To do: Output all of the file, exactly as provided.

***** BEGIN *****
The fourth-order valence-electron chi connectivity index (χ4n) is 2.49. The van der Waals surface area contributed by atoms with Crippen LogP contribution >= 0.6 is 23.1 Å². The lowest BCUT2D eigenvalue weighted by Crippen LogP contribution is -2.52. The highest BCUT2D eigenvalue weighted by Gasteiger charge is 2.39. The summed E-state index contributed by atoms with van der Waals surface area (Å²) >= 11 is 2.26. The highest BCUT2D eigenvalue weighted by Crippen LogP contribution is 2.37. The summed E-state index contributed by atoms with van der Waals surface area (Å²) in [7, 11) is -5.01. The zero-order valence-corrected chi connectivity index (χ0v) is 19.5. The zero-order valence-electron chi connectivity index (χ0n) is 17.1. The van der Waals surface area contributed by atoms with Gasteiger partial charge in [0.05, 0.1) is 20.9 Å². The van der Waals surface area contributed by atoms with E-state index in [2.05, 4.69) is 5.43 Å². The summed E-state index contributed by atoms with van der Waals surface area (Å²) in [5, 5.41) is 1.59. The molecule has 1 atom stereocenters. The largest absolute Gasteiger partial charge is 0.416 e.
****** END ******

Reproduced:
The fourth-order valence-electron chi connectivity index (χ4n) is 2.49. The van der Waals surface area contributed by atoms with Crippen LogP contribution >= 0.6 is 23.1 Å². The lowest BCUT2D eigenvalue weighted by Crippen LogP contribution is -2.52. The highest BCUT2D eigenvalue weighted by Gasteiger charge is 2.39. The summed E-state index contributed by atoms with van der Waals surface area (Å²) >= 11 is 2.26. The highest BCUT2D eigenvalue weighted by Crippen LogP contribution is 2.37. The summed E-state index contributed by atoms with van der Waals surface area (Å²) in [7, 11) is -5.01. The zero-order valence-corrected chi connectivity index (χ0v) is 19.5. The zero-order valence-electron chi connectivity index (χ0n) is 17.1. The van der Waals surface area contributed by atoms with Gasteiger partial charge in [0.05, 0.1) is 20.9 Å². The van der Waals surface area contributed by atoms with E-state index in [2.05, 4.69) is 5.43 Å². The summed E-state index contributed by atoms with van der Waals surface area (Å²) in [5, 5.41) is 1.59. The molecule has 1 atom stereocenters. The largest absolute Gasteiger partial charge is 0.416 e.